May 25, 2022

Data: U.S. Students Using More Free Course Materials According to New College Stores Report

From the National Association of College Stores:

During the 2016-17 academic year, college students spent an average of $579 on 10 required course materials.

That’s down from $602 on 10 units the previous academic year, and $701 in 2007-08, according to Student Watch: Attitudes and Behaviors toward Course Materials: 2016-2017 Report, the National Association of College Stores’ (NACS) twice-yearly survey of college students in the U.S. and Canada.  Students also reported spending an additional $506 on technology and school supplies.

Other highlights from the report, which compiled responses from more than 20,000 college students, include:

  • Use of free materials is increasing: They’re borrowing, sharing, and downloading the materials needed for their classes. In spring 2017, 25% of students surveyed reported using a free method to obtain what they needed for class, up from 19% in spring 2016 and 15% in spring 2015.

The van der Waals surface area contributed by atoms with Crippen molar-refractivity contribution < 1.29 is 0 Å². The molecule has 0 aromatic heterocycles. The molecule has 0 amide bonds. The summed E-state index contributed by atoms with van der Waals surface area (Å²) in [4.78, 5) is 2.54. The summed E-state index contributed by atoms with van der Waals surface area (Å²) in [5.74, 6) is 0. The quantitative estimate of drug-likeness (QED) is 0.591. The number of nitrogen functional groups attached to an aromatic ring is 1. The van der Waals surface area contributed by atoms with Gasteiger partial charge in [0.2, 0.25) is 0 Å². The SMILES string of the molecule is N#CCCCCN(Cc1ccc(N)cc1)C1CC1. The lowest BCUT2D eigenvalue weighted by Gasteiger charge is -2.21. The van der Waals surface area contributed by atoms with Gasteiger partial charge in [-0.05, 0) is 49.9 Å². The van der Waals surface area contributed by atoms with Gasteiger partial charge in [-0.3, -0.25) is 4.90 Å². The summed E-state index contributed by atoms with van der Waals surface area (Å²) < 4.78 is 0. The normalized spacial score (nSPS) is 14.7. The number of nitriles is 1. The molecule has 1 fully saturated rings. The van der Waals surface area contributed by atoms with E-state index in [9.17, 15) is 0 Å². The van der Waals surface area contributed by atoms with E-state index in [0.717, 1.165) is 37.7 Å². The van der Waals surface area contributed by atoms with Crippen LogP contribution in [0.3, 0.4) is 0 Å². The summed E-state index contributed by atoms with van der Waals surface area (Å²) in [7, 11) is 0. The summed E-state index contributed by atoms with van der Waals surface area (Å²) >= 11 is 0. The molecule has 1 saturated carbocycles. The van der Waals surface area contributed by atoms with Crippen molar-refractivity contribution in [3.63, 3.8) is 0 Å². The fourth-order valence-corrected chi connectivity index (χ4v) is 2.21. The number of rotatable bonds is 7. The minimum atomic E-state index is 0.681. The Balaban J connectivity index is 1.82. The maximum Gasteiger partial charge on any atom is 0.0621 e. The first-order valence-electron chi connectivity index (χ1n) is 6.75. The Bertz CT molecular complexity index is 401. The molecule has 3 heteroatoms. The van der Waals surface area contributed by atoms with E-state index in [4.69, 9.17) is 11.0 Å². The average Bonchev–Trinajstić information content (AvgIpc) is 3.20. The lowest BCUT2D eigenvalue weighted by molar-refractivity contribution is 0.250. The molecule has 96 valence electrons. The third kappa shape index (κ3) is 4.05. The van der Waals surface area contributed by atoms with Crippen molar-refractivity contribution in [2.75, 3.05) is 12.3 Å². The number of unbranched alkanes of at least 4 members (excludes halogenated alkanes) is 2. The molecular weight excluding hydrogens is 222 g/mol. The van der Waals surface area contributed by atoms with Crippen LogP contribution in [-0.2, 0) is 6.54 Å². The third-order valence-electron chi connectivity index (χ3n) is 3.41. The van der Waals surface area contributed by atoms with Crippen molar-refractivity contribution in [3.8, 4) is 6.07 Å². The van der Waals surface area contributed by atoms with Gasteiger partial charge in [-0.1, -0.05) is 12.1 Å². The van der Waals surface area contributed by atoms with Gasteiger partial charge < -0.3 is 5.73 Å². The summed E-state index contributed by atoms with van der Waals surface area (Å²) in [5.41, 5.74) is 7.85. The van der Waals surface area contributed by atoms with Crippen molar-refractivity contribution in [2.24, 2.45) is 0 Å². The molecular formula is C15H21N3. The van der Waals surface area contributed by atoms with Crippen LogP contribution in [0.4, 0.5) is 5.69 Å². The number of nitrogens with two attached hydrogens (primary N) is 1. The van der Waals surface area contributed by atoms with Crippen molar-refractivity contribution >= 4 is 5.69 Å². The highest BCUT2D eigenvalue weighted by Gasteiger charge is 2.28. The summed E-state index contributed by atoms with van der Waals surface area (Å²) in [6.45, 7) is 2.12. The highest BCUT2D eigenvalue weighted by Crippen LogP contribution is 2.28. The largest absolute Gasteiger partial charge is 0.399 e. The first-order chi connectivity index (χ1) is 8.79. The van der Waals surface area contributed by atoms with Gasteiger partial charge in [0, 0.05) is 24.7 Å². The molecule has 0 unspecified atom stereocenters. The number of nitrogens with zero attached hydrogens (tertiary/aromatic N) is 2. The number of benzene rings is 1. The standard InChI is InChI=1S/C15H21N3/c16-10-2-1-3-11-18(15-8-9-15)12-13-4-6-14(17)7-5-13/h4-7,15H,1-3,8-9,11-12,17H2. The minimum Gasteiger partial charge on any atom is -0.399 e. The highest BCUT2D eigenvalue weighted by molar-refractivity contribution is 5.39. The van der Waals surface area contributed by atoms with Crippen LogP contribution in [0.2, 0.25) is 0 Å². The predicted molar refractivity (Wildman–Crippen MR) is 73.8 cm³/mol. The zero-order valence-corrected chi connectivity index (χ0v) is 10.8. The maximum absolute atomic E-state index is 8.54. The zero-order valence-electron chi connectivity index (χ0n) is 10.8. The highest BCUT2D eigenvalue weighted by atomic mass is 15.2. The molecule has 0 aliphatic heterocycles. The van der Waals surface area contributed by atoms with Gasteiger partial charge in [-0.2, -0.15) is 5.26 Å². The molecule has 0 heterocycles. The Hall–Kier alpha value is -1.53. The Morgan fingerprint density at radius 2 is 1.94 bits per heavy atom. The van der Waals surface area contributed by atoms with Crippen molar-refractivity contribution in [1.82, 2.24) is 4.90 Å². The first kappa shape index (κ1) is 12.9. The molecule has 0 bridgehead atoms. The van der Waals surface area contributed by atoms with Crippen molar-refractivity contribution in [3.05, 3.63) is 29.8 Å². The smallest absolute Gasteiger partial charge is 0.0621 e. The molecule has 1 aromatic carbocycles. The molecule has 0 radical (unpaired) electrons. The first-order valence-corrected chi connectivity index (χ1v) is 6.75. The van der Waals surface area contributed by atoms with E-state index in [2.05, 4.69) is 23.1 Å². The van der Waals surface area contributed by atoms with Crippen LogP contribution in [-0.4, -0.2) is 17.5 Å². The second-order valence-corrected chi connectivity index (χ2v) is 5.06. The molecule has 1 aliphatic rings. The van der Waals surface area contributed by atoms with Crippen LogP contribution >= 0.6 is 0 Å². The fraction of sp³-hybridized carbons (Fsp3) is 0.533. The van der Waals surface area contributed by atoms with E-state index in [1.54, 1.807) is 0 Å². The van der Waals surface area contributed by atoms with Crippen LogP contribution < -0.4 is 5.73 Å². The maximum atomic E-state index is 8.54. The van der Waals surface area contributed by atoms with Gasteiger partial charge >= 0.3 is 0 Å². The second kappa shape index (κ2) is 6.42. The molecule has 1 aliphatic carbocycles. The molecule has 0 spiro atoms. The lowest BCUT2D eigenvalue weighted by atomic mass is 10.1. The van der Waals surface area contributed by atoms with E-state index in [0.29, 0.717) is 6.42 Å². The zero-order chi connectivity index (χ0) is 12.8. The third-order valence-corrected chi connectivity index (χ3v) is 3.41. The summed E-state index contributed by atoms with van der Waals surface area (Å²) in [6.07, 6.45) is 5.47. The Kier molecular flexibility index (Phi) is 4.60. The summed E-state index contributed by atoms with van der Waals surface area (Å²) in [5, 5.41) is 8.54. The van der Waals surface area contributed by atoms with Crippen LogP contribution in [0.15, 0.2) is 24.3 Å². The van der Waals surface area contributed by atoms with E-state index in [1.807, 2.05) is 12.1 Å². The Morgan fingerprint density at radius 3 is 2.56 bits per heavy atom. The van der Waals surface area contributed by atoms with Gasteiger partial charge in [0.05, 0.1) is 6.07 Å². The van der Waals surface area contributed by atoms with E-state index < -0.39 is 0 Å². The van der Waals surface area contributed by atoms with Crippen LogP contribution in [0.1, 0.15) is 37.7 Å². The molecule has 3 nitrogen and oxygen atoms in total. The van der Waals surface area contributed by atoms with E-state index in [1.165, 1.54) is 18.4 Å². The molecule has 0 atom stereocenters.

• Students are opting to rent more; campus store the primary source: Forty-three percent of students rented at least one course material in fall 2016 compared to 40% in fall 2015. And, 57% of students who rented a course material, did so through the campus store.
  • Campus store remains top source for course materials: In Fall 2016 students report that 82% of course materials were purchased from the campus store, 40% from Amazon, 8% from a peer/student, 7% from and 7% from a publisher website.
  • New print format is most purchased: In fall 2016, when purchasing course materials, 74% of students reported buying new print, 70% bought used print, and 23% bought digital. Purchasing of digital materials increased by 8%.

Direct to Complete Highlights Document (Incl. Four Visuals)

About Gary Price

Gary Price ( is a librarian, writer, consultant, and frequent conference speaker based in the Washington D.C. metro area. Before launching INFOdocket, Price and Shirl Kennedy were the founders and senior editors at ResourceShelf and DocuTicker for 10 years. From 2006-2009 he was Director of Online Information Services at, and is currently a contributing editor at Search Engine Land.